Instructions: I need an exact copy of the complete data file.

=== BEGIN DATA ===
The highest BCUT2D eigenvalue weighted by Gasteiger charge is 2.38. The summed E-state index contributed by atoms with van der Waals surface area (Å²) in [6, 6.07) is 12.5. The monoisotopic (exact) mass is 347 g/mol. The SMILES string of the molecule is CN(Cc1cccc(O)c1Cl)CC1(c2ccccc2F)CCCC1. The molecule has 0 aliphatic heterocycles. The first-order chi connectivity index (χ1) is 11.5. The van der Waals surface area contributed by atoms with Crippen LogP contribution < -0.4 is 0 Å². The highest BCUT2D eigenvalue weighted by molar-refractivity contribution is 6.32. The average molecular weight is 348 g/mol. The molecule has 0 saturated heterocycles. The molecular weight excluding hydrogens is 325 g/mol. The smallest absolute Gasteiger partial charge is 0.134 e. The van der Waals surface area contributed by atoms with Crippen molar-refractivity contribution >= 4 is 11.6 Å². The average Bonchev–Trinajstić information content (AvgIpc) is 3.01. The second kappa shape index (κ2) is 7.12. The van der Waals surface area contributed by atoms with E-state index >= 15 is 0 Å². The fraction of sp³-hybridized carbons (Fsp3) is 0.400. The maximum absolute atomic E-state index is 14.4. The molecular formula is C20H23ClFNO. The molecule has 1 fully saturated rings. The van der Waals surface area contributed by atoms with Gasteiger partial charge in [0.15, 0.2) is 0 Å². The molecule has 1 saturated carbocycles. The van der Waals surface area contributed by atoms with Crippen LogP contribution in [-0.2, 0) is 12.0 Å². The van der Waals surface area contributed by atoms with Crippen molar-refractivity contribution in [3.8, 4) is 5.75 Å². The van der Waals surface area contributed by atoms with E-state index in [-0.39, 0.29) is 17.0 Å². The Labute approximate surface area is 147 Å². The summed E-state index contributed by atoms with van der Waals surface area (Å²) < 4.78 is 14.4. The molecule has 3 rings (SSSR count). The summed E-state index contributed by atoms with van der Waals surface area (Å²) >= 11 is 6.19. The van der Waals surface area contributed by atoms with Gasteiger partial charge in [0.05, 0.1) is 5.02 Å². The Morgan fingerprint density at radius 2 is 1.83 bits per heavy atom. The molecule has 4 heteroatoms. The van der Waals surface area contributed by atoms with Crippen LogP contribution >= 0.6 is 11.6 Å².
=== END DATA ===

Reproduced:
The highest BCUT2D eigenvalue weighted by Gasteiger charge is 2.38. The summed E-state index contributed by atoms with van der Waals surface area (Å²) in [6, 6.07) is 12.5. The monoisotopic (exact) mass is 347 g/mol. The SMILES string of the molecule is CN(Cc1cccc(O)c1Cl)CC1(c2ccccc2F)CCCC1. The molecule has 0 aliphatic heterocycles. The first-order chi connectivity index (χ1) is 11.5. The van der Waals surface area contributed by atoms with Crippen LogP contribution < -0.4 is 0 Å². The highest BCUT2D eigenvalue weighted by molar-refractivity contribution is 6.32. The average molecular weight is 348 g/mol. The molecule has 0 saturated heterocycles. The molecular weight excluding hydrogens is 325 g/mol. The smallest absolute Gasteiger partial charge is 0.134 e. The van der Waals surface area contributed by atoms with Crippen molar-refractivity contribution >= 4 is 11.6 Å². The average Bonchev–Trinajstić information content (AvgIpc) is 3.01. The second kappa shape index (κ2) is 7.12. The van der Waals surface area contributed by atoms with E-state index >= 15 is 0 Å². The fraction of sp³-hybridized carbons (Fsp3) is 0.400. The maximum absolute atomic E-state index is 14.4. The molecular formula is C20H23ClFNO. The molecule has 1 fully saturated rings. The van der Waals surface area contributed by atoms with Gasteiger partial charge in [0.15, 0.2) is 0 Å². The molecule has 1 saturated carbocycles. The van der Waals surface area contributed by atoms with Crippen LogP contribution in [-0.2, 0) is 12.0 Å². The van der Waals surface area contributed by atoms with Crippen molar-refractivity contribution in [3.8, 4) is 5.75 Å². The van der Waals surface area contributed by atoms with E-state index in [-0.39, 0.29) is 17.0 Å². The Labute approximate surface area is 147 Å². The summed E-state index contributed by atoms with van der Waals surface area (Å²) < 4.78 is 14.4. The molecule has 3 rings (SSSR count). The summed E-state index contributed by atoms with van der Waals surface area (Å²) >= 11 is 6.19. The van der Waals surface area contributed by atoms with Gasteiger partial charge in [0.05, 0.1) is 5.02 Å². The Morgan fingerprint density at radius 2 is 1.83 bits per heavy atom. The molecule has 4 heteroatoms. The van der Waals surface area contributed by atoms with Crippen LogP contribution >= 0.6 is 11.6 Å².